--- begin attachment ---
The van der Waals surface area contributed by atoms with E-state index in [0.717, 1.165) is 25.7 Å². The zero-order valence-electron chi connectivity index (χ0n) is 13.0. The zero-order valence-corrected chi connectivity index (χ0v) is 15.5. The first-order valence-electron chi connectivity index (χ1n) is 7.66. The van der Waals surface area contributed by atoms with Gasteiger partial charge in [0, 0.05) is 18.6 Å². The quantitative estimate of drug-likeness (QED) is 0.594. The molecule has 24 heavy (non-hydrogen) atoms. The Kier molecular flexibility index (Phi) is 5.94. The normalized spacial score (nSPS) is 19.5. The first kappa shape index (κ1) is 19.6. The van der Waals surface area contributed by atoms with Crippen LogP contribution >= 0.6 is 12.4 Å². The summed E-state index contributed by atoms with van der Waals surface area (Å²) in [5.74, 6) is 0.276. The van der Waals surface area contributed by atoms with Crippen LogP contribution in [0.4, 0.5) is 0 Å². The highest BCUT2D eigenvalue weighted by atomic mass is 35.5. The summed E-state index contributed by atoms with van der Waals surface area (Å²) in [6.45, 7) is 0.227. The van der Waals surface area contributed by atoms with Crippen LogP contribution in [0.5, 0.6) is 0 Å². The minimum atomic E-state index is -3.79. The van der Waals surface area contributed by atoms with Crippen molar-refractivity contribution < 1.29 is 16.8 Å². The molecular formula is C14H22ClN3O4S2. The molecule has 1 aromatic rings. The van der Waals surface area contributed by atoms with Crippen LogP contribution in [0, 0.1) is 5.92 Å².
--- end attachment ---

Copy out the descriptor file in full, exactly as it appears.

The van der Waals surface area contributed by atoms with E-state index in [0.717, 1.165) is 25.7 Å². The zero-order valence-electron chi connectivity index (χ0n) is 13.0. The zero-order valence-corrected chi connectivity index (χ0v) is 15.5. The first-order valence-electron chi connectivity index (χ1n) is 7.66. The van der Waals surface area contributed by atoms with Gasteiger partial charge in [0, 0.05) is 18.6 Å². The quantitative estimate of drug-likeness (QED) is 0.594. The molecule has 24 heavy (non-hydrogen) atoms. The Kier molecular flexibility index (Phi) is 5.94. The normalized spacial score (nSPS) is 19.5. The first kappa shape index (κ1) is 19.6. The van der Waals surface area contributed by atoms with Crippen LogP contribution >= 0.6 is 12.4 Å². The summed E-state index contributed by atoms with van der Waals surface area (Å²) in [5.74, 6) is 0.276. The van der Waals surface area contributed by atoms with Crippen LogP contribution in [0.4, 0.5) is 0 Å². The highest BCUT2D eigenvalue weighted by atomic mass is 35.5. The summed E-state index contributed by atoms with van der Waals surface area (Å²) in [6.45, 7) is 0.227. The van der Waals surface area contributed by atoms with Crippen LogP contribution in [0.5, 0.6) is 0 Å². The minimum atomic E-state index is -3.79. The van der Waals surface area contributed by atoms with Crippen molar-refractivity contribution < 1.29 is 16.8 Å². The molecular formula is C14H22ClN3O4S2. The molecule has 1 aromatic rings. The van der Waals surface area contributed by atoms with Crippen LogP contribution in [0, 0.1) is 5.92 Å².